Without question the most famous and influential book in sports economics is Moneyball by Michael Lewis. As anyone who has read the book or seen the Oscar-nominated film starring Brad Pitt and Jonah Hill knows, Moneyball tells the story of Oakland A’s manager Billy Beane and his attempt to reinvent player evaluation in Major League Baseball through the use of data analytics.
Beane turned to his assistant Paul DePodesta and his knowledge of quantitative analysis to determine how to win the most games with the least payroll. Beane and DePodesta knew that on-base percentage (OBP) was an overlooked and underpaid statistic in baseball in the 1990s and early 2000s, an era before advanced metrics were available to anyone with a smart phone. Getting to first base by frequent walks generated a lot of runs, and therefore a lot of wins, but it wasn’t very “sexy.” That meant teams could sign players with high OBPs for a lot less money than players who generated the same number of wins for teams by hitting towering home runs or stealing lots of bases. Moneyball ushered in the “quant revolution” in sports that essentially every team in every sport has now embraced to some extent.
While the Moneyball M.O. was originally designed to maximize a team’s number of wins given a set payroll, quantitative analysis also serves other purposes. For example, with the right data, any statistician (and every team now has one) can determine not only how much payroll it will cost on average to “buy” a win but also how much an additional win will generate in terms of revenue. (In other words, what are the marginal costs and revenues of an additional win?)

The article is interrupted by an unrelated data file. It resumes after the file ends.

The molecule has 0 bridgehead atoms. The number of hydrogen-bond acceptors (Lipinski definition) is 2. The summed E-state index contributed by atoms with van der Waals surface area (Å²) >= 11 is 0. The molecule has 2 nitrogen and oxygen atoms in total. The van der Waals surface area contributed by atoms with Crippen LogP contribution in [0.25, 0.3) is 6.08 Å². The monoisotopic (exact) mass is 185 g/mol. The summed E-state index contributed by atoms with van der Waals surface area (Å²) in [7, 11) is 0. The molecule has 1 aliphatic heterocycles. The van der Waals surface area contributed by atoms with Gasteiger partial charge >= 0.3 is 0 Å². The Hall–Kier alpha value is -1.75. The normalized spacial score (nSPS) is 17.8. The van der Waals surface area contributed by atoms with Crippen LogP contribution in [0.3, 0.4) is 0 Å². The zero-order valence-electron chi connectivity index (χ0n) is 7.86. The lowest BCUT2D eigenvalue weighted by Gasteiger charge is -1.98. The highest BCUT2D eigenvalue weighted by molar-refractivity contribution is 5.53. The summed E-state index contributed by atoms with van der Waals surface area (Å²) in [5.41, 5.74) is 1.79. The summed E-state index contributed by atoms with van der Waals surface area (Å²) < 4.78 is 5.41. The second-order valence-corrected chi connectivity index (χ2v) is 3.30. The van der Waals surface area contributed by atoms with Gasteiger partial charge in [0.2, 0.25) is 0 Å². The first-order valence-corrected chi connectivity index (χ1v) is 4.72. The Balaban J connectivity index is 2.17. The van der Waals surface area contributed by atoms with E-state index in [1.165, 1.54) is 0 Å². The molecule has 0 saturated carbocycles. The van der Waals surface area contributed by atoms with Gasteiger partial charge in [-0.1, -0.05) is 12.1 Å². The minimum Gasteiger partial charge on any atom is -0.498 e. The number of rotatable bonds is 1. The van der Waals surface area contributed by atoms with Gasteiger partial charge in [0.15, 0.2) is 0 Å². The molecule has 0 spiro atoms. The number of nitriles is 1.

Unfortunately for the players (as well as the fans of most teams outside of New York, Los Angeles and Boston), MLB’s current revenue sharing arrangements and collective bargaining agreement create conditions where, for many teams, it makes no sense to even try to compete. MLB pays players significantly less than their true value for the first six years of their careers, an arrangement that is only satisfactory to players if they can make it to free agency to earn an outsized payday. But for most small-market teams, the data suggest any additional wins generated by signing free agents to big contracts bring in less marginal revenue than they cost in payroll.
So most big leaguers never get that payoff they’ve spent years waiting for and are simply replaced by new underpaid pre-free agency players. This is how the league ends up with teams like the Baltimore Orioles fielding an entire line-up earning the league minimum while staying profitable by cashing a generous revenue sharing check from the league each year.
The new deal between the players and the owners will raise salaries for players at or near the league’s minimum wage ($570,500 in 2021), a group that comprises roughly half of all major leaguers, by roughly 40%. But the total cost to teams amounts to just $100 million, or less than the combined annual contracts of Max Scherzer, Gerrit Cole and Stephen Strasburg. Even worse, there are few new incentives for the “have-nots” in baseball to spend money on talent to stay competitive. It looks like the days of glorified minor league teams masquerading as major league clubs are here to stay.
Victor Matheson, a professor of economics at College of the Holy Cross, is associate editor of the Journal of Sports Economics.